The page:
• One representative from Australian Local Government Association (ALGA)
The Chair is to rotate every 24 months and only State/ Territory and New Zealandrepresentatives are eligible for the position. FRSC will appoint the Chair

2. Terms of Reference

ISC is to develop and oversee a consistent approach across jurisdictions toimplementation and enforcement of food regulations and standards, regardless ofwhether food is sourced from domestic producers, export-registered establishments orfrom imports.
ISC will develop, or assist in the development of guidelines on consistentenforcement of food regulations, which will also be aimed at minimising cost toindustry and meeting the objective of minimum effective regulation.
ISC will be the Health Claims ‘Watchdog’. Its role as the Watchdog will be to:
  • assist FSANZ in the creation and maintenance of the guideline document;
  • provide recommendations to FRSC regarding proposed amendments to thestandards or guideline document;
  • receive consumer/industry complaints via ‘mailbox’;
  • forward evidence received on complaints to relevant jurisdictions for analysisand enforcement action;
  • monitor and record all complaints received and actions undertaken byjurisdictions; and
  • provide periodic reports to FRSC.
In undertaking its work, ISC will be required to consult with FSANZ to ensure thatthe ISC’s work is consistent with FSANZ’s statutory objectives for standards and toensure that FSANZ receives high level practical advice in relation to the potentialimpacts of its regulatory options.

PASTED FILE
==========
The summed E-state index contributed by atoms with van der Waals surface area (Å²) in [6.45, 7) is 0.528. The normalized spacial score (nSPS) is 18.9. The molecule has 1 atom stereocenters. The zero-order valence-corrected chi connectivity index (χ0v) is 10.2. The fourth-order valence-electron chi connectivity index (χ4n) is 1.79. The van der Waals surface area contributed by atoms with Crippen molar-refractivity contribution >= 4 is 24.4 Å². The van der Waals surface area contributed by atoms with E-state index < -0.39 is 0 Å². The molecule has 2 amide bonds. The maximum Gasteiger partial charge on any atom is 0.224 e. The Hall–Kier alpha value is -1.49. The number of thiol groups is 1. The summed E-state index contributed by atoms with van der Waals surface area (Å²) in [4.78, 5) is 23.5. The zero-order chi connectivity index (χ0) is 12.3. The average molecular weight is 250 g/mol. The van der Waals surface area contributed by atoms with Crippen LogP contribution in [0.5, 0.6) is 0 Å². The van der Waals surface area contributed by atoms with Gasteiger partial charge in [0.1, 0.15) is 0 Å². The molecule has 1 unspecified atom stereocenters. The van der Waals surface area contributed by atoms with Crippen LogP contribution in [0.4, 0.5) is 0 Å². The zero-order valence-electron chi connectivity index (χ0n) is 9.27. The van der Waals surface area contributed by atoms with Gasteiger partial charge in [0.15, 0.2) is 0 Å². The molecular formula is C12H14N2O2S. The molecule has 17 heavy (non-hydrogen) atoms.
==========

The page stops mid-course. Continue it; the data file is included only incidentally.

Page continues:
ISC’s primary task is to develop and implement a national approach to enforcement,endorsed by FRSC, which will:
  • gain cross-jurisdictional agreement on the key elements of compliance andenforcement systems;
  • ensure consistent approaches, across jurisdictions, to the implementation ofboth domestic and export food regulations and standards, includingharmonisation to the extent possible;
  • develop a framework for implementation which clearly identifies therespective roles of industry and regulators, with appropriate protocols toensure consistency;
  • facilitate the integration of compliance verification services and the crossdesignationof public and private sector service providers, including localgovernment, through mutual recognition of compliance verificationprocedures such as inspection and audit; and
  • provide evaluation and verification mechanisms, including management ofindustry complaints of anomalies in enforcement, to monitor progress andfacilitate continuous improvement.
The national approach should also identify means to:
  • encourage cost-effective approaches to compliance and enforcement; and
  • ensure consistent interpretation of regulations and standards with appropriatecommunication to stakeholders; this will include processes to facilitate andmaintain on-going stakeholder engagement.
The engagement of local government authorities in development and implementationof the national strategy, through the ISC’s local government representative, is of highimportance.
The priority action for ISC will be to develop a draft of the national approach toconsistent implementation and enforcement for presentation to FRSC. When theapproach has been endorsed by FRSC, ISC will develop a detailed work plan forimplementation. The work plan, as agreed by FRSC, will form the basis for regularreporting by ISC to FRSC.